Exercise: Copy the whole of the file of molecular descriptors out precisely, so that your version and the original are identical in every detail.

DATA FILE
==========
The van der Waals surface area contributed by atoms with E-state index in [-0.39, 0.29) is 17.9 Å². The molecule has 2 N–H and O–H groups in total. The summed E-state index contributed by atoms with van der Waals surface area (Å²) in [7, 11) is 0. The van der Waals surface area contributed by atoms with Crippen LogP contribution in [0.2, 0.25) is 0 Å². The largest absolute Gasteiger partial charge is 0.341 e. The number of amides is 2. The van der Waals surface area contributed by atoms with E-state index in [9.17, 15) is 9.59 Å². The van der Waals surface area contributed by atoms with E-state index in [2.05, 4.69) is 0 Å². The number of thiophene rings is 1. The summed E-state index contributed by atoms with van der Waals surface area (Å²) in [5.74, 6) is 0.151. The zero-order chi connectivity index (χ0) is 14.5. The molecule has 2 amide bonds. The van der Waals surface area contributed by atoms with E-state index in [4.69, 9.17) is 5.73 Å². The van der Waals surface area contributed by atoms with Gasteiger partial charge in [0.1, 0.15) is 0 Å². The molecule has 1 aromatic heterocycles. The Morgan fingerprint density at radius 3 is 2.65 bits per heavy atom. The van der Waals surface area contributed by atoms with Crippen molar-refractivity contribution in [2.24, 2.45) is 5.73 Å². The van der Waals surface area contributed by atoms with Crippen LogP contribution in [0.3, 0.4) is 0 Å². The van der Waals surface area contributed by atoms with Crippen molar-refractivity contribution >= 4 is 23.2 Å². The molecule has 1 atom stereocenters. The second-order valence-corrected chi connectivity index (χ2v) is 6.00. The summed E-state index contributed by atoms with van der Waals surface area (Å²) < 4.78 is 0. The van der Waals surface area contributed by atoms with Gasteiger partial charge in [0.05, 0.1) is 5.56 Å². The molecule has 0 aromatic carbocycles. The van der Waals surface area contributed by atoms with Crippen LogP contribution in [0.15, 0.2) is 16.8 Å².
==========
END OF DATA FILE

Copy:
The van der Waals surface area contributed by atoms with E-state index in [-0.39, 0.29) is 17.9 Å². The molecule has 2 N–H and O–H groups in total. The summed E-state index contributed by atoms with van der Waals surface area (Å²) in [7, 11) is 0. The van der Waals surface area contributed by atoms with Crippen LogP contribution in [0.2, 0.25) is 0 Å². The largest absolute Gasteiger partial charge is 0.341 e. The number of amides is 2. The van der Waals surface area contributed by atoms with E-state index in [9.17, 15) is 9.59 Å². The van der Waals surface area contributed by atoms with E-state index in [2.05, 4.69) is 0 Å². The number of thiophene rings is 1. The summed E-state index contributed by atoms with van der Waals surface area (Å²) in [5.74, 6) is 0.151. The zero-order chi connectivity index (χ0) is 14.5. The molecule has 2 amide bonds. The van der Waals surface area contributed by atoms with E-state index in [4.69, 9.17) is 5.73 Å². The van der Waals surface area contributed by atoms with Gasteiger partial charge in [0.1, 0.15) is 0 Å². The molecule has 1 aromatic heterocycles. The Morgan fingerprint density at radius 3 is 2.65 bits per heavy atom. The van der Waals surface area contributed by atoms with Crippen molar-refractivity contribution in [2.24, 2.45) is 5.73 Å². The van der Waals surface area contributed by atoms with Crippen LogP contribution in [0.3, 0.4) is 0 Å². The van der Waals surface area contributed by atoms with Crippen molar-refractivity contribution >= 4 is 23.2 Å². The molecule has 1 atom stereocenters. The second-order valence-corrected chi connectivity index (χ2v) is 6.00. The summed E-state index contributed by atoms with van der Waals surface area (Å²) < 4.78 is 0. The van der Waals surface area contributed by atoms with Gasteiger partial charge in [0.05, 0.1) is 5.56 Å². The molecule has 0 aromatic carbocycles. The van der Waals surface area contributed by atoms with Crippen LogP contribution in [0.15, 0.2) is 16.8 Å².